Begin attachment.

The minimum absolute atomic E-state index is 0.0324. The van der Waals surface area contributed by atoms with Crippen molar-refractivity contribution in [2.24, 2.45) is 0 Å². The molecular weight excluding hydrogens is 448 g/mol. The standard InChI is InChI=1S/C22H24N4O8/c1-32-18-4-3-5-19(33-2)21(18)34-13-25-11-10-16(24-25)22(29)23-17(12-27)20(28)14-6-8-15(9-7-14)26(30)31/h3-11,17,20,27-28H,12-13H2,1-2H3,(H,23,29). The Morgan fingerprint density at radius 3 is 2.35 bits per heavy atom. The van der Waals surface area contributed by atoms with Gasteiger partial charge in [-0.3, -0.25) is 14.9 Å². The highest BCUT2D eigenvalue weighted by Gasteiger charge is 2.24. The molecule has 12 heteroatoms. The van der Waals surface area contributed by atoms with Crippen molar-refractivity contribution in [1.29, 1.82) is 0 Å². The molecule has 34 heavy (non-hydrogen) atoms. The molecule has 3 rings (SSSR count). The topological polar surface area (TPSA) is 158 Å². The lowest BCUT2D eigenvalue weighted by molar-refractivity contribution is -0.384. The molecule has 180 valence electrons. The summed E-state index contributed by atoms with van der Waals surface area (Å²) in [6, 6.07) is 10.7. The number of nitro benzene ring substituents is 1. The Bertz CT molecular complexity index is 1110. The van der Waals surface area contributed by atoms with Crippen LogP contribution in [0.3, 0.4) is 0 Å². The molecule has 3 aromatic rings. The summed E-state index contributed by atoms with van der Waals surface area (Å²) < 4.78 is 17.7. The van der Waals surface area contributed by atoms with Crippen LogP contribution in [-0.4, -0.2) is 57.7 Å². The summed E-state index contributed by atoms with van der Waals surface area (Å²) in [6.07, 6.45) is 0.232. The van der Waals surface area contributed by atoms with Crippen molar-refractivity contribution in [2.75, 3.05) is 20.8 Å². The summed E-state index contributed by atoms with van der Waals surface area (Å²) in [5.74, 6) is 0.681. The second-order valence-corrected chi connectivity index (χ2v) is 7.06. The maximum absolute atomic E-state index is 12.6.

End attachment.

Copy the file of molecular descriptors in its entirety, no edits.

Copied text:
The minimum absolute atomic E-state index is 0.0324. The van der Waals surface area contributed by atoms with Crippen molar-refractivity contribution in [2.24, 2.45) is 0 Å². The molecular weight excluding hydrogens is 448 g/mol. The standard InChI is InChI=1S/C22H24N4O8/c1-32-18-4-3-5-19(33-2)21(18)34-13-25-11-10-16(24-25)22(29)23-17(12-27)20(28)14-6-8-15(9-7-14)26(30)31/h3-11,17,20,27-28H,12-13H2,1-2H3,(H,23,29). The Morgan fingerprint density at radius 3 is 2.35 bits per heavy atom. The van der Waals surface area contributed by atoms with Gasteiger partial charge in [-0.3, -0.25) is 14.9 Å². The highest BCUT2D eigenvalue weighted by Gasteiger charge is 2.24. The molecule has 12 heteroatoms. The van der Waals surface area contributed by atoms with Crippen molar-refractivity contribution in [1.29, 1.82) is 0 Å². The molecule has 34 heavy (non-hydrogen) atoms. The molecule has 3 rings (SSSR count). The topological polar surface area (TPSA) is 158 Å². The lowest BCUT2D eigenvalue weighted by molar-refractivity contribution is -0.384. The molecule has 180 valence electrons. The summed E-state index contributed by atoms with van der Waals surface area (Å²) in [6, 6.07) is 10.7. The number of nitro benzene ring substituents is 1. The Bertz CT molecular complexity index is 1110. The van der Waals surface area contributed by atoms with Crippen LogP contribution in [0.3, 0.4) is 0 Å². The molecule has 3 aromatic rings. The summed E-state index contributed by atoms with van der Waals surface area (Å²) < 4.78 is 17.7. The van der Waals surface area contributed by atoms with Crippen LogP contribution in [-0.4, -0.2) is 57.7 Å². The summed E-state index contributed by atoms with van der Waals surface area (Å²) in [6.07, 6.45) is 0.232. The van der Waals surface area contributed by atoms with Crippen molar-refractivity contribution in [2.75, 3.05) is 20.8 Å². The summed E-state index contributed by atoms with van der Waals surface area (Å²) in [5.74, 6) is 0.681. The second-order valence-corrected chi connectivity index (χ2v) is 7.06. The maximum absolute atomic E-state index is 12.6.